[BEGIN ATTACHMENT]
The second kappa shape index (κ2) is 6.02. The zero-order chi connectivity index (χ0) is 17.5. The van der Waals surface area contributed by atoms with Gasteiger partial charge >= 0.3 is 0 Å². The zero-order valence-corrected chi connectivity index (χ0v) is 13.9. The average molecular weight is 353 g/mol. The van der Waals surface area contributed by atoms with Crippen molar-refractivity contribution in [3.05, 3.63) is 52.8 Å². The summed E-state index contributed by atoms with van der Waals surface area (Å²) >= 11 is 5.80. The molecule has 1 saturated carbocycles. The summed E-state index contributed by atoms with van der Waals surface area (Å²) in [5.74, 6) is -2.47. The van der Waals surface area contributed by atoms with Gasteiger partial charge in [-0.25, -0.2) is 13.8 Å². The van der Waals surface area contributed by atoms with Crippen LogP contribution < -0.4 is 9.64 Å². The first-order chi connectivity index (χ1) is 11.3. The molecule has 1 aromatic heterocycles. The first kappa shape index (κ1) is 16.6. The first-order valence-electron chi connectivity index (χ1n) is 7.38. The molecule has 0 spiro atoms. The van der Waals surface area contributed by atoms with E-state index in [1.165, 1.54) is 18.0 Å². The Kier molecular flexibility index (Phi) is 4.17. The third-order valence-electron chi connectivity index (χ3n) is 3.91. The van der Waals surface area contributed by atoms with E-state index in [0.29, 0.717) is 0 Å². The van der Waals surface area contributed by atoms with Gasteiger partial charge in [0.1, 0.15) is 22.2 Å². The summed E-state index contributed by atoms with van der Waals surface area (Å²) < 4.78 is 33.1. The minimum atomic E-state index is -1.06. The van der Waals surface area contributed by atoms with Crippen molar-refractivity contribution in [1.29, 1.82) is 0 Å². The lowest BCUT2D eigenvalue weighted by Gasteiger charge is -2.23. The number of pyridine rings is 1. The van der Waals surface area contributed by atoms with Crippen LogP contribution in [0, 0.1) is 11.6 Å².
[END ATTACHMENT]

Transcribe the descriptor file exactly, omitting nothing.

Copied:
The second kappa shape index (κ2) is 6.02. The zero-order chi connectivity index (χ0) is 17.5. The van der Waals surface area contributed by atoms with Gasteiger partial charge >= 0.3 is 0 Å². The zero-order valence-corrected chi connectivity index (χ0v) is 13.9. The average molecular weight is 353 g/mol. The van der Waals surface area contributed by atoms with Crippen molar-refractivity contribution in [3.05, 3.63) is 52.8 Å². The summed E-state index contributed by atoms with van der Waals surface area (Å²) >= 11 is 5.80. The molecule has 1 saturated carbocycles. The summed E-state index contributed by atoms with van der Waals surface area (Å²) in [5.74, 6) is -2.47. The van der Waals surface area contributed by atoms with Gasteiger partial charge in [-0.25, -0.2) is 13.8 Å². The van der Waals surface area contributed by atoms with Crippen LogP contribution < -0.4 is 9.64 Å². The first-order chi connectivity index (χ1) is 11.3. The molecule has 1 aromatic heterocycles. The first kappa shape index (κ1) is 16.6. The first-order valence-electron chi connectivity index (χ1n) is 7.38. The molecule has 0 spiro atoms. The van der Waals surface area contributed by atoms with E-state index in [1.165, 1.54) is 18.0 Å². The Kier molecular flexibility index (Phi) is 4.17. The third-order valence-electron chi connectivity index (χ3n) is 3.91. The van der Waals surface area contributed by atoms with E-state index in [0.29, 0.717) is 0 Å². The van der Waals surface area contributed by atoms with Gasteiger partial charge in [0.1, 0.15) is 22.2 Å². The summed E-state index contributed by atoms with van der Waals surface area (Å²) < 4.78 is 33.1. The minimum atomic E-state index is -1.06. The van der Waals surface area contributed by atoms with Crippen molar-refractivity contribution in [1.29, 1.82) is 0 Å². The lowest BCUT2D eigenvalue weighted by Gasteiger charge is -2.23. The number of pyridine rings is 1. The van der Waals surface area contributed by atoms with Crippen LogP contribution in [0, 0.1) is 11.6 Å².